Unto them (pros autous). The lictors by the jailor. The reply of Paul is a marvel of brevity and energy, almost every word has a separate indictment showing the utter illegality of the whole proceeding.
They have beaten us (deirantes hēmas). First aorist active participle of derō, old verb to flay, to skin, to smite. The Lex Valeria b.c. 509 and the Lex Poscia b.c. 248 made it a crime to inflict blows on a Roman citizen. Cicero says, “To fetter a Roman citizen was a crime, to scourge him a scandal, to slay him--parricide.” Claudius had “deprived the city of Rhodes of its freedom for having crucified some citizen of Rome” (Rackham).
Publicly (dēmosiāi). This added insult to injury. Common adverb (hodōi) supplied with adjective, associative instrumental case, opposed to idiāi or kat' oikous, Act 20:20)
Uncondemned (akatakritous). This same verbal adjective from katȧkrinō with a privative is used by Paul in Act 22:25 and nowhere else in the N.T. Rare in late Greek like akatagnōstos, but in late Koiné (papyri, inscriptions). The meaning is clearly “without being tried.” Paul and Silas were not given a chance to make a defence. They were sentenced unheard (Act 25:16). Even slaves in Roman law had a right to be heard.
Men that are Romans (anthrōpous Romaious huparchontas). The praetors did not know, of course, that Paul and Silas were Roman citizens any more than Lysias knew it in Act 22:27. Paul’s claim is not challenged in either instance. It was a capital offence to make a false claim to Roman citizenship.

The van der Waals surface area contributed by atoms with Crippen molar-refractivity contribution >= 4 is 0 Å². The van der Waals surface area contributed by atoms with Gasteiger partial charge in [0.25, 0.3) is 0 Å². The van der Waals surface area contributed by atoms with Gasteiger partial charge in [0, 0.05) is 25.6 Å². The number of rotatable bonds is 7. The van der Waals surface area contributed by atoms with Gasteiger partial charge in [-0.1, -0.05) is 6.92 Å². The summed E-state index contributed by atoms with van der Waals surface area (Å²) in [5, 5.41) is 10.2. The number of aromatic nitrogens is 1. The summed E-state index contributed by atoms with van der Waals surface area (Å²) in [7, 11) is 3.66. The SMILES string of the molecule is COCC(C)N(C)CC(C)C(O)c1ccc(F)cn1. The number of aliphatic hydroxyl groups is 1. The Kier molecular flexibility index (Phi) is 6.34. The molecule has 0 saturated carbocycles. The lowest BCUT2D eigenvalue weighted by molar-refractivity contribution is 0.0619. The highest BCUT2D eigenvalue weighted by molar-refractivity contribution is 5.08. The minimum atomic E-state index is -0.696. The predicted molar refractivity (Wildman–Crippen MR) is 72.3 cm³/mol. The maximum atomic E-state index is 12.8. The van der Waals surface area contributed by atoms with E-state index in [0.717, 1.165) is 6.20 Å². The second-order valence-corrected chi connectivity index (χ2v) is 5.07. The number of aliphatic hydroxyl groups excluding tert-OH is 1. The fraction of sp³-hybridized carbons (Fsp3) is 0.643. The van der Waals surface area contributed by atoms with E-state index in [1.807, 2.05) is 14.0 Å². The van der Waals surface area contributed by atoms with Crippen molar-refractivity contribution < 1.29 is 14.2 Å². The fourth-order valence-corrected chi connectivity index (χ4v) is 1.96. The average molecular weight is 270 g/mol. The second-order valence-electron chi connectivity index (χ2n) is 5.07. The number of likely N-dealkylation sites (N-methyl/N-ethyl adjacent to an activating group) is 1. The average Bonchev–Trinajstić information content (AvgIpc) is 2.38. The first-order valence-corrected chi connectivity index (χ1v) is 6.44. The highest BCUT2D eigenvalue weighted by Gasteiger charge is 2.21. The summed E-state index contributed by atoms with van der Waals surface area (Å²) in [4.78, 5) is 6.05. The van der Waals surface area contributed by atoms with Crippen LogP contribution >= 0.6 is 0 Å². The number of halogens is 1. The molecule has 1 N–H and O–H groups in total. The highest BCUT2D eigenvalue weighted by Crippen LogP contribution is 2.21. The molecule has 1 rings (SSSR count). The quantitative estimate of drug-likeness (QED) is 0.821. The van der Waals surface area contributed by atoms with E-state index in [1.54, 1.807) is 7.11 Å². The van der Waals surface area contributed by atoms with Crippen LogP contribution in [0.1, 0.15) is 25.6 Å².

Have cast us into prison (ebalan eis phulakēn). Second aorist active indicative of ballō, old verb, with first aorist ending as often in the Koiné (̇an, not ̇on). This was the climax, treating them as criminals.
And now privily (kai nun lathrāi). Paul balances their recent conduct with the former.
Nay verily, but (ou gar, alla). No indeed! It is the use of gar so common in answers (gêara) as in Mat 27:23. Alla gives the sharp alternative.
Themselves (autoi). As a public acknowledgment that they had wronged and mistreated Paul and Silas. Let them come themselves and lead us out (exagagetōsan, third person plural second aorist active imperative of exagō). It was a bitter pill to the proud praetors.